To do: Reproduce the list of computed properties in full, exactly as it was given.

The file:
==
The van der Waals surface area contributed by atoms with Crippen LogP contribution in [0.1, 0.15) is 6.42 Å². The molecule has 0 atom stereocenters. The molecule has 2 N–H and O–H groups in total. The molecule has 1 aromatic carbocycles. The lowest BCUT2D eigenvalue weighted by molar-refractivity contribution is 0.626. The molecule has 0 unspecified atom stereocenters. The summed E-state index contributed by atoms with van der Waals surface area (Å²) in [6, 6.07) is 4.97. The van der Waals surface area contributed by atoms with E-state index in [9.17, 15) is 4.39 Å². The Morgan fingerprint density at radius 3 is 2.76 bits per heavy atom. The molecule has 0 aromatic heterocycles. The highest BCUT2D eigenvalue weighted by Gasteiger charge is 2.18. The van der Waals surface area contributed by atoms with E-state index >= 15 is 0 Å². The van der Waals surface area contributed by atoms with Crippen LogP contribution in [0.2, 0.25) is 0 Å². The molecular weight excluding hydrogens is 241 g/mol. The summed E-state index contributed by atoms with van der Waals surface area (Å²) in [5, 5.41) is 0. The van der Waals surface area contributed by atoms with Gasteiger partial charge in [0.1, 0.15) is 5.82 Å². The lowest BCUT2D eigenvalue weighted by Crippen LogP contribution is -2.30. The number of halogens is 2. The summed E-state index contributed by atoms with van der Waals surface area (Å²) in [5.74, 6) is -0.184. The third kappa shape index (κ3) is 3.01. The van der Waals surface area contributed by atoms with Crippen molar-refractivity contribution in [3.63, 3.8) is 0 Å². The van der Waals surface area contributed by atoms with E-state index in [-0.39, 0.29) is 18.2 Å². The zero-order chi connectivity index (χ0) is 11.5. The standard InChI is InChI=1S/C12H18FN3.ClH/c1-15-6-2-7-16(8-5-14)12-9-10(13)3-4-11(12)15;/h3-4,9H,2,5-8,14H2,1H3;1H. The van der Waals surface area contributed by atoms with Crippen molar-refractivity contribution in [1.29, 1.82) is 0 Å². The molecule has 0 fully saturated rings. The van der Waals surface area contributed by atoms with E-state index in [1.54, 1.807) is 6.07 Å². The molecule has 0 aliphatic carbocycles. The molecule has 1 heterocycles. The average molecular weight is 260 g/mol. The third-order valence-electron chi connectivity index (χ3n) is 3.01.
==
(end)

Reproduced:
The van der Waals surface area contributed by atoms with Crippen LogP contribution in [0.1, 0.15) is 6.42 Å². The molecule has 0 atom stereocenters. The molecule has 2 N–H and O–H groups in total. The molecule has 1 aromatic carbocycles. The lowest BCUT2D eigenvalue weighted by molar-refractivity contribution is 0.626. The molecule has 0 unspecified atom stereocenters. The summed E-state index contributed by atoms with van der Waals surface area (Å²) in [6, 6.07) is 4.97. The van der Waals surface area contributed by atoms with E-state index in [9.17, 15) is 4.39 Å². The Morgan fingerprint density at radius 3 is 2.76 bits per heavy atom. The molecule has 0 aromatic heterocycles. The highest BCUT2D eigenvalue weighted by Gasteiger charge is 2.18. The van der Waals surface area contributed by atoms with E-state index >= 15 is 0 Å². The van der Waals surface area contributed by atoms with Crippen LogP contribution in [0.2, 0.25) is 0 Å². The molecular weight excluding hydrogens is 241 g/mol. The summed E-state index contributed by atoms with van der Waals surface area (Å²) in [5, 5.41) is 0. The van der Waals surface area contributed by atoms with Gasteiger partial charge in [0.1, 0.15) is 5.82 Å². The lowest BCUT2D eigenvalue weighted by Crippen LogP contribution is -2.30. The number of halogens is 2. The summed E-state index contributed by atoms with van der Waals surface area (Å²) in [5.74, 6) is -0.184. The third kappa shape index (κ3) is 3.01. The van der Waals surface area contributed by atoms with Crippen molar-refractivity contribution in [3.63, 3.8) is 0 Å². The van der Waals surface area contributed by atoms with E-state index in [-0.39, 0.29) is 18.2 Å². The zero-order chi connectivity index (χ0) is 11.5. The standard InChI is InChI=1S/C12H18FN3.ClH/c1-15-6-2-7-16(8-5-14)12-9-10(13)3-4-11(12)15;/h3-4,9H,2,5-8,14H2,1H3;1H. The van der Waals surface area contributed by atoms with Crippen molar-refractivity contribution in [1.29, 1.82) is 0 Å². The molecule has 0 fully saturated rings. The van der Waals surface area contributed by atoms with E-state index in [1.54, 1.807) is 6.07 Å². The molecule has 0 aliphatic carbocycles. The molecule has 1 heterocycles. The average molecular weight is 260 g/mol. The third-order valence-electron chi connectivity index (χ3n) is 3.01.